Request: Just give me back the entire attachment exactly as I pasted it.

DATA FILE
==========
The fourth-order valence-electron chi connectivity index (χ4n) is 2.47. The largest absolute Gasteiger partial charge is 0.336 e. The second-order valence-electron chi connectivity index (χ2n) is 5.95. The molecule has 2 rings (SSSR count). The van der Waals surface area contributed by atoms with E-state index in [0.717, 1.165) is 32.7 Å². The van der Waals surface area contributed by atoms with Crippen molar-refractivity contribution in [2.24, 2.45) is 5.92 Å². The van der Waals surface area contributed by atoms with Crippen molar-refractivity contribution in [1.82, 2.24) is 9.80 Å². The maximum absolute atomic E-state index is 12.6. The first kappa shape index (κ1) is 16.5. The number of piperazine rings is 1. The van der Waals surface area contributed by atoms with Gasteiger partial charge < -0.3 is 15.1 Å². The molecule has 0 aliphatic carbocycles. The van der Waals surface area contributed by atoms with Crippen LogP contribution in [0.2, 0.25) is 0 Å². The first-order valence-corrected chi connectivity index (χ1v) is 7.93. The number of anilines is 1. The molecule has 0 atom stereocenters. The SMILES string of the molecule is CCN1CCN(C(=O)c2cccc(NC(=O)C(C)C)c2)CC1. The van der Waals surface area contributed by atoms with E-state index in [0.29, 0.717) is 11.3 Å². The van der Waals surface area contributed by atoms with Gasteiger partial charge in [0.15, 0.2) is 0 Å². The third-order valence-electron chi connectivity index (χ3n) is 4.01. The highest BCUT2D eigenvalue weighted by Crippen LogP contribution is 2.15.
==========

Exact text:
The fourth-order valence-electron chi connectivity index (χ4n) is 2.47. The largest absolute Gasteiger partial charge is 0.336 e. The second-order valence-electron chi connectivity index (χ2n) is 5.95. The molecule has 2 rings (SSSR count). The van der Waals surface area contributed by atoms with E-state index in [0.717, 1.165) is 32.7 Å². The van der Waals surface area contributed by atoms with Crippen molar-refractivity contribution in [2.24, 2.45) is 5.92 Å². The van der Waals surface area contributed by atoms with Crippen molar-refractivity contribution in [1.82, 2.24) is 9.80 Å². The maximum absolute atomic E-state index is 12.6. The first kappa shape index (κ1) is 16.5. The number of piperazine rings is 1. The van der Waals surface area contributed by atoms with Gasteiger partial charge < -0.3 is 15.1 Å². The molecule has 0 aliphatic carbocycles. The van der Waals surface area contributed by atoms with Crippen LogP contribution in [0.2, 0.25) is 0 Å². The first-order valence-corrected chi connectivity index (χ1v) is 7.93. The number of anilines is 1. The molecule has 0 atom stereocenters. The SMILES string of the molecule is CCN1CCN(C(=O)c2cccc(NC(=O)C(C)C)c2)CC1. The van der Waals surface area contributed by atoms with E-state index in [0.29, 0.717) is 11.3 Å². The van der Waals surface area contributed by atoms with Gasteiger partial charge in [0.15, 0.2) is 0 Å². The third-order valence-electron chi connectivity index (χ3n) is 4.01. The highest BCUT2D eigenvalue weighted by Crippen LogP contribution is 2.15.